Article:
“We need to go back,” Radamir announced as his companions joined him among the marsh grasses. “We have to go south.” During the night the wizard had dreamed of Serratine, the angel trapped beneath the ziggurat in the Pyrefaust. She was standing at the exit from The Pyrefaust into The Shallows when she seemed to notice Radamir’s presence and pointed south. She spoke only one word, “Cyrlebrai,” before the wizard woke in a cold sweat.
“I thought you wanted to go around this way,” Unam complained. “We’ll have wasted a whole day if we turn back now.”
Neither Jayden nor Morg cared which direction the party traveled, pointing out the group was under no time constraints for their mission. And Squiggs, seeing some wisdom in taking their expedition slowly, said he was fine with returning to the Pyrefaust tunnel. Essentially outnumbered, Unam grumbled and followed Radamir back toward the south.
Rather than take the most direct route back, the party walked north out of the bog until they reached what appeared to be the remains of a fireplace built into a section of the original dungeon wall. A long unused rack of rusty fireplace tools, a pair of rotten, wooden stools and a broken bench rested near the hearth, which to the party’s surprise flickered with a dim light. Radamir had detected the presence of magic and approached the fireplace for a closer look when one of the stools and a pair of pitted iron tongs suddenly danced to life and attacked him.
A pair of ravids, larger than the first creature the party had encountered, revealed themselves and bit at Radamir as the worn furnishings and loose stones bounded toward his companions. Jayden buried a crossbow bolt in one of the stools while Squiggs dismantled the fireplace rack with a series of furious blows. Meanwhile, Morg sunk arrows of his own into one of the temperamental serpents attacking Radamir and Unam called upon the divine wrath of Calistria to smite the worms. Flanked by the rabid ravids, Radamir surprised everyone by actually defending himself with a spray of arcane missiles.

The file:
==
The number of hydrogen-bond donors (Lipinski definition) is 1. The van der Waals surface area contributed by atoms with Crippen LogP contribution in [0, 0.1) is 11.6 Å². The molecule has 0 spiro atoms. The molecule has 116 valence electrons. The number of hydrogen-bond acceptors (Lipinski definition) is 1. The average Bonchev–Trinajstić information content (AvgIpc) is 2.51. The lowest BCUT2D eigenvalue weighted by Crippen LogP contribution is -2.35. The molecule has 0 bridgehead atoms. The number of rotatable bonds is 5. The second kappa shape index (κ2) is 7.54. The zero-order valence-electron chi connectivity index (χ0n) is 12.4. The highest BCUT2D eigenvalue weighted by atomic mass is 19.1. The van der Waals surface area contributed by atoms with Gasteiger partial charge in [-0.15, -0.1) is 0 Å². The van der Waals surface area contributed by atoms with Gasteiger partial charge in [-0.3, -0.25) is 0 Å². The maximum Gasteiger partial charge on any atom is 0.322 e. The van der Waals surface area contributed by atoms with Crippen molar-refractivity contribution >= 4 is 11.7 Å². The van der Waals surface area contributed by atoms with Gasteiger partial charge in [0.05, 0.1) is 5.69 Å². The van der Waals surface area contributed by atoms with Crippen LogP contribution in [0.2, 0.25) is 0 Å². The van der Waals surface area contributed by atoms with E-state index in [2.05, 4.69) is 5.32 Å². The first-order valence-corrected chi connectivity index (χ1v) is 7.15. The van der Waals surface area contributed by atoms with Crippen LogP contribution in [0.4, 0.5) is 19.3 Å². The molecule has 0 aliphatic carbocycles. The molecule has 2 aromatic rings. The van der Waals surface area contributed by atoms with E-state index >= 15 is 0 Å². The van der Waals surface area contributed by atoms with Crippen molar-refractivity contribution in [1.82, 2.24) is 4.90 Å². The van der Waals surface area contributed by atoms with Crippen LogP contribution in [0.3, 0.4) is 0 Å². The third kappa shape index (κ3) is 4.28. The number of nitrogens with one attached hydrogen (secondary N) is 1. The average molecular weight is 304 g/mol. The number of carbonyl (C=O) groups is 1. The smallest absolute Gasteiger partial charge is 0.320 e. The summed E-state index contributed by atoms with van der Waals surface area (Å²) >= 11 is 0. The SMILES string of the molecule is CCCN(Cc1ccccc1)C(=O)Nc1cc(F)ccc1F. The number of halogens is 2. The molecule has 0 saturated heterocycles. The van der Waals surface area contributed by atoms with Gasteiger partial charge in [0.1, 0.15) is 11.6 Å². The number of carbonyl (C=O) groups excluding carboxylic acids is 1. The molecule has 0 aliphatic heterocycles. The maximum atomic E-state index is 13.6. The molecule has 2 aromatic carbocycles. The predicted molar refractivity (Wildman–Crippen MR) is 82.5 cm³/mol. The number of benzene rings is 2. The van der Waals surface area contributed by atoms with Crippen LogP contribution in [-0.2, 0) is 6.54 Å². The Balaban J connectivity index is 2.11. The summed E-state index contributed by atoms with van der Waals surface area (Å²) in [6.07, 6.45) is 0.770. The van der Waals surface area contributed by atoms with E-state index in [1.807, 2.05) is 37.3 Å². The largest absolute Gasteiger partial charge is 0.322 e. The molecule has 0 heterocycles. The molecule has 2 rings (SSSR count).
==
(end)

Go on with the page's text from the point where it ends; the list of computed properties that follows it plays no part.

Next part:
Though the beasts were indeed mightier than the whelp the party had faced the day before, they were still no match for the adventurers. Their rabble of animated minions clattered to the ground as they died and Radamir reached into the fireplace to claim their treasure, an enchanted silver ring which showered fiery sparks from an arrangement of jeweled stars.
Traveling west from the ruined hearth, the party found themselves at a separate exit from the old dungeon tunnel they’d used to access the bog. Here, the tunnel joined to a ruined chamber filled with scuffed and obscured mosaic tiles. The east and south walls of the room had crumbled along with any trace of the images adorning their walls, but the figure of a fanged viper still decorated the northern wall and a depiction of a charging boar menaced the adventurers from the north floor.
Jayden eyed the boar suspiciously before announcing the mosaic was trapped with several pressure plates. “The charging beast is stopped dead by the spears, see?” the scout warned his comrades, pointing out three trapdoors built into the south floor which concealed spring-loaded spear-thrusting devices. “It seems the trapmaker had a sense of humor. I should be able to rig us up a bypass in no time.”